In the past, this view had merit. Line workers' value was tied to the amount of hours they put in on the factory floor. But the vast majority of us don't work in a factory anymore. In today's knowledge economy, it's the quality of your thinking that matters most, and quality thinking is directly tied to energy level.
A related argument can be made for the growing importance of maintaining a positive mood. In a world in which most jobs involve building interpersonal connections and fostering collaborations, feeling irritable can have serious implications for performance. Research shows that when we're tired, we get into more disagreements, and not just because we're less patient. It's because our ability to read other people diminishes.
A brief midday rest recharges our minds and allows our memories to consolidate. It relaxes our mental filters and allows unconventional ideas to surface. It reenergizes our ability to concentrate and restores our emotional composure.
Slowly the tide is changing on workplace napping. In fact, some organizations are so convinced that sleep improves performance, they're investing thousands of dollars every year in encouraging employees to literally sleep on the job. Among the more generous spenders are Huffington Post-AOL, P&G, and Cisco, all of which have installed Energy Pods in their offices. Retailing at about eight thousand dollars, the Energy Pod represents the Rolls-Royce of napping accommodations. Climb into the futuristic-looking capsule and you'll find yourself reclining on a leather couch that tilts your feet above your heart, improving circulation. A visor prevents light from entering, while ambient sounds slowly lull you to sleep. After 20 minutes of peaceful restoration, a timer goes off, waking you with a gentle vibration.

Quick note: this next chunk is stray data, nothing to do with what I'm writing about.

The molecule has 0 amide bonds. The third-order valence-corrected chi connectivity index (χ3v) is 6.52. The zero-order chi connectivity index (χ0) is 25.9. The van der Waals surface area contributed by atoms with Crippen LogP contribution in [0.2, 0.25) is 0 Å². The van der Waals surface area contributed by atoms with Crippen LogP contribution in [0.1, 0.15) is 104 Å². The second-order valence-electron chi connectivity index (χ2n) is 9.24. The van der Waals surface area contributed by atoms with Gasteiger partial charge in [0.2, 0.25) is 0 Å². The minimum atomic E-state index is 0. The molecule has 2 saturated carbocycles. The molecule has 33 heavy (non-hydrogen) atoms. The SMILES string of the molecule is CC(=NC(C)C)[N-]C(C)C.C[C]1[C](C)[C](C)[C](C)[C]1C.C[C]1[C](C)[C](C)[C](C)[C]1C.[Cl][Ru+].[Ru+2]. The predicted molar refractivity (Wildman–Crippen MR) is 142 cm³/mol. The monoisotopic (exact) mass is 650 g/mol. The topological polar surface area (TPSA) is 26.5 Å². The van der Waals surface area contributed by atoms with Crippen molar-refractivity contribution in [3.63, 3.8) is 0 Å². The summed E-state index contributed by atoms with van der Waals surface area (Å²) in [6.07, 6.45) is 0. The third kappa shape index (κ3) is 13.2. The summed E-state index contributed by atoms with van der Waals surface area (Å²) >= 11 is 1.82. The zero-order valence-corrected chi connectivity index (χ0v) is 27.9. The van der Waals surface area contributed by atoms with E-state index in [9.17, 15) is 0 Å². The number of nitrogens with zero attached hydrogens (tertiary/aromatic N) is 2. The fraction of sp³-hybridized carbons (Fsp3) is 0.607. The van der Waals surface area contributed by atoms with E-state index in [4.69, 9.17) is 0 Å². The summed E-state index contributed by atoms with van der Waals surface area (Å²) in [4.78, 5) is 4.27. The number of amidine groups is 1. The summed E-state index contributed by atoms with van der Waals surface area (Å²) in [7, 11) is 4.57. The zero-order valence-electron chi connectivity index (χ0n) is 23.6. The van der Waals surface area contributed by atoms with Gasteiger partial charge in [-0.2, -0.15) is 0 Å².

Yahoo! and Time Warner outsource their napping to local spas that allow employees to recharge in private rooms, complete with aromatherapy and a selection of nature soundtracks. Zappos, Ben & Jerry's, and even Nike (Nike!) designate in-office "quiet rooms" for employees to sleep or meditate.
Not every workplace is fortunate enough to have sufficient space for a quiet room. But that didn't stop Workman Publishing. This New York City publishing house distributes yoga mats and eye masks, and encourages employees to nap behind room dividers or underneath their desks (George Costanza-style).
Midday napping may sound like an extravagant indulgence that coddles workers. And it's true that employees reap considerable advantage. But the ultimate beneficiaries of allowing for rest are the companies that create the conditions for optimal functioning.
No reasonable person expects to visit a gym and lift weights continuously without break. We openly acknowledge the limitations of our muscles. But we don't do so for our minds. Declining performance is not as readily visible to us in the office as it is in the weight room, and so we continue plodding along, oblivious to the fact that we are contributing at a fraction of the rate we were earlier.
Ignoring the body's need for recuperation or drugging it into submission may keep workers awake. What it won't do is position them to deliver their best performance.